eIF4E is a central node of an RNA regulon that governs cellular proliferation.
Cell Nucleus Structures
Cell Transformation, Neoplastic
NIH 3T3 Cells
Nucleocytoplasmic Transport Proteins
Promyelocytic Leukemia Protein
Proto-Oncogene Proteins c-pim-1
Receptors, Cytoplasmic and Nuclear
Tumor Suppressor Proteins
Cell Cycle Proteins
Eukaryotic Initiation Factor-4E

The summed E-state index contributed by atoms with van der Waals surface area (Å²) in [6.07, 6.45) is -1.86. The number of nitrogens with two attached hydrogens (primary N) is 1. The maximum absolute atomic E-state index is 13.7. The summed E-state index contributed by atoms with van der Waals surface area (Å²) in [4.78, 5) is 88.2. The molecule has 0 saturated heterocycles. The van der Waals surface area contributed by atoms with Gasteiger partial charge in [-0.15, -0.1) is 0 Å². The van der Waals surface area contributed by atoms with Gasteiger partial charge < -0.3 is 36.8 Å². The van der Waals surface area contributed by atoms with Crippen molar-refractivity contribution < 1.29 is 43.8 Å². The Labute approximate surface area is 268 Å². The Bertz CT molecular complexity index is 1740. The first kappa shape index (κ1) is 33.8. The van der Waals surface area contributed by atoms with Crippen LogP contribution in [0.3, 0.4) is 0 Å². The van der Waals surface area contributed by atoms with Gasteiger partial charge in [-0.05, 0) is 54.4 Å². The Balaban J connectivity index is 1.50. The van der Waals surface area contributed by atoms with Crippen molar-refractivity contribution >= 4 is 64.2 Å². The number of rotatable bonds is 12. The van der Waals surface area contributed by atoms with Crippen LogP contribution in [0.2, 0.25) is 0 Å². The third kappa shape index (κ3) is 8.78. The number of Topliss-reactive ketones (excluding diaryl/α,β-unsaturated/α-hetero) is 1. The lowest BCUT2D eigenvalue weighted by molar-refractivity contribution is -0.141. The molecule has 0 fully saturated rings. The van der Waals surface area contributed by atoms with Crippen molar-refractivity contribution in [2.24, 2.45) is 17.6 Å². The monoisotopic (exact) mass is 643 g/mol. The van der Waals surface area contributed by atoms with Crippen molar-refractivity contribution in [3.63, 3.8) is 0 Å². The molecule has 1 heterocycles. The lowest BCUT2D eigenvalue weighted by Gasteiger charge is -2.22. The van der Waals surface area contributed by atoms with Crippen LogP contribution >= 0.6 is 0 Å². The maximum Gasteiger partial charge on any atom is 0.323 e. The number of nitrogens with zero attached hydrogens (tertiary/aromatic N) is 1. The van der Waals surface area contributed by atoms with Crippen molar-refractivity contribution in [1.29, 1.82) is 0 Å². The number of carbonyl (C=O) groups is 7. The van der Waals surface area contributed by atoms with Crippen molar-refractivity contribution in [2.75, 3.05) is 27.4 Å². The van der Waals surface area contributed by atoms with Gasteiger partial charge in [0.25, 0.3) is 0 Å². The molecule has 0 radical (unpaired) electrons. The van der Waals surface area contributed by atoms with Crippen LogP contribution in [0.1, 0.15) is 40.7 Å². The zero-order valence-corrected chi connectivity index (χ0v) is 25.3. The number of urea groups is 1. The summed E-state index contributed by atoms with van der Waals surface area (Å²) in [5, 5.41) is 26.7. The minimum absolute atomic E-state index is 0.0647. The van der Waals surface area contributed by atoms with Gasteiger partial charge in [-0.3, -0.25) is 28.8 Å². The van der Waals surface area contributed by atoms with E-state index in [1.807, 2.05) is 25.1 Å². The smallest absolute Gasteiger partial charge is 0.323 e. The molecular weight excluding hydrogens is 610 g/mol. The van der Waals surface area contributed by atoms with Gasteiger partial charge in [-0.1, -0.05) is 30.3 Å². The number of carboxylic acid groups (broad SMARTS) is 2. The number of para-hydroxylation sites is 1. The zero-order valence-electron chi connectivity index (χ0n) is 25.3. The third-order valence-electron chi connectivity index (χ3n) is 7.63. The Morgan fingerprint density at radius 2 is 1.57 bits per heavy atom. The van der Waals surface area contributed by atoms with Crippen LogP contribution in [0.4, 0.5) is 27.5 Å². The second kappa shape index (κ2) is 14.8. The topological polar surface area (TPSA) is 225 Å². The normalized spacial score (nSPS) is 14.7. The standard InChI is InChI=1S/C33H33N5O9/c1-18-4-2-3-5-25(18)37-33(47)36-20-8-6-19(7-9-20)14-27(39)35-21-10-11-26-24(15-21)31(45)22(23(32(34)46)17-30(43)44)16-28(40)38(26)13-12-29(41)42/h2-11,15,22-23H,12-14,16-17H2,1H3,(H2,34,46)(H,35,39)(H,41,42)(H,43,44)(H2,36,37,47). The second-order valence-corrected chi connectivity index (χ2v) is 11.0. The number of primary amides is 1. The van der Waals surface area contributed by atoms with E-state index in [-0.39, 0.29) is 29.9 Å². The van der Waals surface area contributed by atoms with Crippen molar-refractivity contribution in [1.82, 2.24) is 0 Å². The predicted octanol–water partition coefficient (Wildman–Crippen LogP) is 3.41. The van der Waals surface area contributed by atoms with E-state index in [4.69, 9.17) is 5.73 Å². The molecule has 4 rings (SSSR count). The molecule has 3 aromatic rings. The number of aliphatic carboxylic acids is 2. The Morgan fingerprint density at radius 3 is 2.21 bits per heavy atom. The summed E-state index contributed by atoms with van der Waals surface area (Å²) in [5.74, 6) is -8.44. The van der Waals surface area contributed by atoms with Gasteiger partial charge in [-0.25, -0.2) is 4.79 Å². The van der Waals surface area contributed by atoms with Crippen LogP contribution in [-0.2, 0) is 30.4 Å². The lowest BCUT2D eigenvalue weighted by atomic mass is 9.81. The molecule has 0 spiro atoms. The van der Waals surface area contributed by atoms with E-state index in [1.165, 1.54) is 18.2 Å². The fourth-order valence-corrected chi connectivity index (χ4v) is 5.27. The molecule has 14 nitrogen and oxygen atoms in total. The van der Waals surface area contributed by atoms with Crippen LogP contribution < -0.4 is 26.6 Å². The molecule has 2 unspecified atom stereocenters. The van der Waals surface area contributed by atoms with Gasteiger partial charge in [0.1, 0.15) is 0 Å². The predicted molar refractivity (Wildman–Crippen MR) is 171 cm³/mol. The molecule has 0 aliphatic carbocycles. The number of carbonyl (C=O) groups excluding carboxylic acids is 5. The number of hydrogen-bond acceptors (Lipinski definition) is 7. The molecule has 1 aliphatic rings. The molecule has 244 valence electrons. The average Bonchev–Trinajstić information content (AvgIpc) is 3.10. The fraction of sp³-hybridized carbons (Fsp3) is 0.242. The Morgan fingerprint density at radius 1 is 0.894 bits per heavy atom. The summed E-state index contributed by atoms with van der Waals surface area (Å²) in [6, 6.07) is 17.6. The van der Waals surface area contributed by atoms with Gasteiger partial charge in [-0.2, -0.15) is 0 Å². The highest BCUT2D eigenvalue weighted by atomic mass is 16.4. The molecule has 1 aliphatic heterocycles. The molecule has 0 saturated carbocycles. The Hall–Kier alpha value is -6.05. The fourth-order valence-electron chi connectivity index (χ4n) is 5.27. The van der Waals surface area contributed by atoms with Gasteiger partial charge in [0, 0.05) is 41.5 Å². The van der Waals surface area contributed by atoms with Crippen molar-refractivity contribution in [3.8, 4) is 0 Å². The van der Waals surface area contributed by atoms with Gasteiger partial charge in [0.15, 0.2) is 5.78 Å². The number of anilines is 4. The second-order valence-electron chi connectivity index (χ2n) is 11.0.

This study demonstrates that the eukaryotic translation initiation factor eIF4E is a critical node in an RNA regulon that impacts nearly every stage of cell cycle progression. Specifically, eIF4E coordinately promotes the messenger RNA (mRNA) export of several genes involved in the cell cycle. A common feature of these mRNAs is a structurally conserved, approximately 50-nucleotide element in the 3' untranslated region denoted as an eIF4E sensitivity element. This element is sufficient for localization of capped mRNAs to eIF4E nuclear bodies, formation of eIF4E-specific ribonucleoproteins in the nucleus, and eIF4E-dependent mRNA export. The roles of eIF4E in translation and mRNA export are distinct, as they rely on different mRNA elements. Furthermore, eIF4E-dependent mRNA export is independent of ongoing RNA or protein synthesis. Unlike the NXF1-mediated export of bulk mRNAs, eIF4E-dependent mRNA export is CRM1 dependent. Finally, the growth-suppressive promyelocytic leukemia protein (PML) inhibits this RNA regulon. These data provide novel perspectives into the proliferative and oncogenic properties of eIF4E.